The so-called Oslo Convention, which places a comprehensive ban on cluster munitions, came into force in 2010. It was negotiated outside the UN and has since been signed by 111 states including Switzerland. However, the main producers and users of cluster munitions considered the Oslo Convention to be too restrictive and for this reason a number of these states attempted to negotiate an agreement within the framework of the Convention on Certain Conventional Weapons (CCW), parallel to the Oslo Convention, that would take into account security and military considerations that they deemed to be relevant.
Switzerland took an active part in these negotiations in Geneva with the intention of obtaining a commitment from the large producers and users – who for the foreseeable future would not be prepared to accede to the comprehensive ban stipulated in the Oslo Convention – to a legally binding instrument that would have significant humanitarian implications.
The negotiations on a UN convention, which have been going on in Geneva since 2007, have ended without an agreement. They were characterised by diverging views about the right balance between humanitarian and military interests. From Switzerland’s perspective, however, it was especially problematic that although the convention would have placed a total ban on some older types of cluster munitions, at the same time it would have explicitly permitted the use of more recent types which have in principle been banned due to their potentially serious humanitarian consequences for at least a further 12 years. Such an agreement would have permanently undermined the comprehensive ban enshrined in the Oslo Convention.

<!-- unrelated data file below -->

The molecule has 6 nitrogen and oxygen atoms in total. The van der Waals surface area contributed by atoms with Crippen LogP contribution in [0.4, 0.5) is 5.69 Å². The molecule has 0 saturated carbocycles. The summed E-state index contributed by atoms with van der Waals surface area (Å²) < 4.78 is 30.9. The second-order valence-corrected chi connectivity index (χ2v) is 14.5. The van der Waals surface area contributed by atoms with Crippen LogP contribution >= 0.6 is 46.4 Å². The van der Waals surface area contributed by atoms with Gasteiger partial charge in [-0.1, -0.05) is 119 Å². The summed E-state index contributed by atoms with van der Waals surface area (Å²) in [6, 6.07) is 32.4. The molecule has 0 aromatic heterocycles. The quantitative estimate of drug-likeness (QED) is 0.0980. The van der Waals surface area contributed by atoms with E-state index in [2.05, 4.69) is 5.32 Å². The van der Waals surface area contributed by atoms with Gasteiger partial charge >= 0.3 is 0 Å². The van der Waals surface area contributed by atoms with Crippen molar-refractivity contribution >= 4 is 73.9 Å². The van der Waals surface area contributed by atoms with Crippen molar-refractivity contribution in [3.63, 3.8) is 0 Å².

The Swiss delegation, headed by Ambassador Alexandre Fasel, was committed to the decisively strengthening the text of the UN convention, which in Switzerland’s view was too weak as a body of international law and problematical from the perspective of humanitarian and disarmament policies. The aim of Switzerland’s initiatives was to prevent contradictions in terms of international law with the Oslo Convention, that would hinder the further positive development of international humanitarian law.
Switzerland regrets the failure of the negotiations because the opportunity has been lost to place the bulk of the cluster munitions stocks in the world under international regulation. However, together with many other States involved in the negotiations, Switzerland is pleased that no agreement has been reached that would be problematical for humanitarian reasons or from the perspective of international law. With the failure of these negotiations, the Oslo Convention with its comprehensive ban remains the only international agreement on cluster munitions.
Address for enquiries:
Tel.: +41 58 462 31 53
Fax: +41 58 464 90 47